ALMA Observations Reveal New Insights into Planet Formation in Binary Star Systems

Credit: U.S. NSF/ NSF NRAO/ S. Dagnello

At the 244th meeting of the American Astronomical Society (AAS), researchers unveiled groundbreaking findings from a pioneering high-angular resolution program that sheds new light on the process of planet formation in circumstellar disks around young stars in binary systems. Leveraging the unparalleled capabilities of the U.S. National Science Foundation’s National Radio Astronomy Observatory’s Atacama Large Millimeter/submillimeter Array (ALMA) and near-infrared, component-resolved spectroscopy at the Keck II 10-meter telescope, the study offers a transformative understanding of the conditions that nurture or inhibit planet formation.

Primordial disks of gas and dust around young stars have long been recognized as the sites of planet formation. However, the conditions that ensure disk lifetimes adequate for planet formation, and the triggers that lead to their early disk dissipation, have remained elusive. Circumstellar disks in pre-main sequence binary systems provide a unique and ideal laboratory to explore these questions. By analyzing disk properties—such as size, substructure, and inclination—in relation to stellar characteristics like rotation speed and magnetic field strength, researchers are beginning to decode the complex interplay that governs these stellar environments. Binary and multiple star systems are extremely common, underscoring the significance of their study.

This innovative research combines millimeter imaging of circumstellar disks with ALMA and high-resolution spectroscopy of young stars using Keck with the NIRSPEC spectrometer. By focusing on binaries with relatively well-determined orbits, the team can control for orbital parameters and highlight critical relationships between the properties of circumstellar disks and their host stars.

The study’s detailed examination of the DF Tau binary, quasi-twin stars with an average separation of 14 astronomical units (where 1 au equals the Earth-Sun distance) in an elongated orbit, reveals cool dust in two circumstellar disks detected by ALMA. One disk is magnetically locked to its central star and is actively accreting material onto the star, while the inner region of the other disk appears to have eroded and decoupled from its rapidly rotating central star, suggesting a potential link between stellar rotation, magnetic disk locking, and early disk dissipation. Misalignments between DF Tau’s orbit, circumstellar disks, and stellar inclinations may impact the disk evolution.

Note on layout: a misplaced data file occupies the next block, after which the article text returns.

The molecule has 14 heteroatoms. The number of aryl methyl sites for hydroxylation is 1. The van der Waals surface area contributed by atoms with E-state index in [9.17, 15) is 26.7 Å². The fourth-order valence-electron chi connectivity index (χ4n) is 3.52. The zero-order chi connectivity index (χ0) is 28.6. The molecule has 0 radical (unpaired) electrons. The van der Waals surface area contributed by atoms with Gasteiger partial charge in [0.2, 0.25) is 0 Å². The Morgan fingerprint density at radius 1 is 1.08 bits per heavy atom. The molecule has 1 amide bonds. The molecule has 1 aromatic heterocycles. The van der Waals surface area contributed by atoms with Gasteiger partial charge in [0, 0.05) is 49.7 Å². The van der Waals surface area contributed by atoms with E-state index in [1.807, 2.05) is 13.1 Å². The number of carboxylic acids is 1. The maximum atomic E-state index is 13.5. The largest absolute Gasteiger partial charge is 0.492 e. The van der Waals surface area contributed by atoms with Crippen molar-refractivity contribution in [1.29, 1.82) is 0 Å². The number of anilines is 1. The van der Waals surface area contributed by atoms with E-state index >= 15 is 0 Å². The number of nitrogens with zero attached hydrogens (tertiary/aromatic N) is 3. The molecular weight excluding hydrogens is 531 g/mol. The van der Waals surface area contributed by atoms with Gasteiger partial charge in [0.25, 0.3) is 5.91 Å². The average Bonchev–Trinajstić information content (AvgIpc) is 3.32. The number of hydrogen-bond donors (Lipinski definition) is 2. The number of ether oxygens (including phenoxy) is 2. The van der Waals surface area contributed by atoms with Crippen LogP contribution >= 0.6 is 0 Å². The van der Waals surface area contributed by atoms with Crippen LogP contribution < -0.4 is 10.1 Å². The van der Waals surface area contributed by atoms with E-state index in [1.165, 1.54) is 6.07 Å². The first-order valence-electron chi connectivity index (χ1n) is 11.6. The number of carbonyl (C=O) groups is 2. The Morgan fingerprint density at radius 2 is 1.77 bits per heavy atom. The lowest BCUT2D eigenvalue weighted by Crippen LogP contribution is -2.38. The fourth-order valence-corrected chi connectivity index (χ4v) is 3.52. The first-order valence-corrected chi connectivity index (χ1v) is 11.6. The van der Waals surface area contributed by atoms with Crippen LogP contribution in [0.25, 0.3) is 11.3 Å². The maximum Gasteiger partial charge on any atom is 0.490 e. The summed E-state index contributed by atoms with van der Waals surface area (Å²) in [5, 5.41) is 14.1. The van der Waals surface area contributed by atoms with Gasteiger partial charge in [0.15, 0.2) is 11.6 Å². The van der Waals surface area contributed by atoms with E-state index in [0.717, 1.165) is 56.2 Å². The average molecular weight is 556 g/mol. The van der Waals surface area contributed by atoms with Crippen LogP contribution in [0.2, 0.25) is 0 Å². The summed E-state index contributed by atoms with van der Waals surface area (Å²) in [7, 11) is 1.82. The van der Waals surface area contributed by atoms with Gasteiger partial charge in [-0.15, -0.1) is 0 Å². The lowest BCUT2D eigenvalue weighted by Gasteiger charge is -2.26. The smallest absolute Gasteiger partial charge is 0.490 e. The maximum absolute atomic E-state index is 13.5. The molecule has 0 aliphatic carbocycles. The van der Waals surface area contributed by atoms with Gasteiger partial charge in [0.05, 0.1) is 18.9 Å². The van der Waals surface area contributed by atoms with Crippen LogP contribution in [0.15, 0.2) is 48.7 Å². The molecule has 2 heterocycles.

In contrast, another young star twin, FO Tau, a 22 au binary in a more circular orbit, displays ALMA-detected disks well-aligned with the binary orbit. Both components exhibit modest rotation speeds and appear to be magnetically locked to their disks. These observations reveal similar behavior in both disks and stars, providing fresh insights into the dynamics of disk longevity and dissipation.

High-angular resolution observations from ALMA have shown intricate disk sub-structures, including spiral patterns, gaps, and ring formations around single stars and wide binary companions. Although disk substructures are as yet unresolved in DF Tau and FO Tau, the ability to determine bulk disk properties in close binary systems marks a significant advance in our understanding of planet formation environments.

Supported in part by U.S. National Science Foundation awards AST-1313399 and AST-2109179, this research reveals unique progress in the field of astronomy. The insights gained not only enhance our comprehension of circumstellar disk dynamics but also pave the way for future discoveries in the mechanisms of planet formation.

This work was also supported by a NASA Keck PI Data Award, administered by the NASA Exoplanet Science Institute. Data presented herein were obtained at the W. M. Keck Observatory from telescope time allocated to the National Aeronautics and Space Administration through the agency’s scientific partnership with the California Institute of Technology and the University of California. The Observatory was made possible by the generous financial support of the W. M. Keck Foundation. The authors wish to recognize and acknowledge the very significant cultural role and reverence that the summit of Maunakea has always had within the indigenous Hawaiian community. We are most fortunate to have the opportunity to conduct observations from this mountain.


The Atacama Large Millimeter/submillimeter Array (ALMA), an international astronomy facility, is a partnership of the European Organisation for Astronomical Research in the Southern Hemisphere (ESO), the U.S. National Science Foundation (NSF) and the National Institutes of Natural Sciences (NINS) of Japan in cooperation with the Republic of Chile. ALMA is funded by ESO on behalf of its Member States, by NSF in cooperation with the National Research Council of Canada (NRC) and the National Science and Technology Council (NSTC) in Taiwan and by NINS in cooperation with the Academia Sinica (AS) in Taiwan and the Korea Astronomy and Space Science Institute (KASI).

ALMA construction and operations are led by ESO on behalf of its Member States; by the National Radio Astronomy Observatory (NRAO), managed by Associated Universities, Inc. (AUI), on behalf of North America; and by the National Astronomical Observatory of Japan (NAOJ) on behalf of East Asia. The Joint ALMA Observatory (JAO) provides the unified leadership and management of the construction, commissioning and operation of ALMA.

NRAO is a facility of the National Science Foundation, operated under cooperative agreement by Associated Universities, Inc.

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